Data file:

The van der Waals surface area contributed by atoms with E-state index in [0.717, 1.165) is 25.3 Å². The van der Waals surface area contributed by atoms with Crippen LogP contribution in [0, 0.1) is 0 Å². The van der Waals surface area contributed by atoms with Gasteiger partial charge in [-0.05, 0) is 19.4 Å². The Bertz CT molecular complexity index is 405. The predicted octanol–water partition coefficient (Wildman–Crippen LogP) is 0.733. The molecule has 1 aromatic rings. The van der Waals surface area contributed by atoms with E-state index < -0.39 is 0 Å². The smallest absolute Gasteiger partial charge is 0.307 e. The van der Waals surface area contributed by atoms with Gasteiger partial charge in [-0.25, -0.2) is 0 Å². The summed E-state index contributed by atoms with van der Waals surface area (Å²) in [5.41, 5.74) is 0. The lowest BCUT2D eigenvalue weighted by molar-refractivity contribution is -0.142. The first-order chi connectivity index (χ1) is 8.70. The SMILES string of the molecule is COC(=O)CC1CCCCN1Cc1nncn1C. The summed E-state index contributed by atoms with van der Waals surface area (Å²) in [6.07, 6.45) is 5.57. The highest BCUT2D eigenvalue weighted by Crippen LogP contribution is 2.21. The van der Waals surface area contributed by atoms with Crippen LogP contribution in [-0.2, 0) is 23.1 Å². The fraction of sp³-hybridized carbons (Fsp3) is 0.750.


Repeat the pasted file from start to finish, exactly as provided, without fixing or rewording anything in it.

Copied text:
The van der Waals surface area contributed by atoms with E-state index in [0.717, 1.165) is 25.3 Å². The van der Waals surface area contributed by atoms with Crippen LogP contribution in [0, 0.1) is 0 Å². The van der Waals surface area contributed by atoms with Gasteiger partial charge in [-0.05, 0) is 19.4 Å². The Bertz CT molecular complexity index is 405. The predicted octanol–water partition coefficient (Wildman–Crippen LogP) is 0.733. The molecule has 1 aromatic rings. The van der Waals surface area contributed by atoms with E-state index < -0.39 is 0 Å². The smallest absolute Gasteiger partial charge is 0.307 e. The van der Waals surface area contributed by atoms with Gasteiger partial charge in [-0.25, -0.2) is 0 Å². The summed E-state index contributed by atoms with van der Waals surface area (Å²) in [5.41, 5.74) is 0. The lowest BCUT2D eigenvalue weighted by molar-refractivity contribution is -0.142. The first-order chi connectivity index (χ1) is 8.70. The SMILES string of the molecule is COC(=O)CC1CCCCN1Cc1nncn1C. The summed E-state index contributed by atoms with van der Waals surface area (Å²) in [6.07, 6.45) is 5.57. The highest BCUT2D eigenvalue weighted by Crippen LogP contribution is 2.21. The van der Waals surface area contributed by atoms with Crippen LogP contribution in [-0.2, 0) is 23.1 Å². The fraction of sp³-hybridized carbons (Fsp3) is 0.750.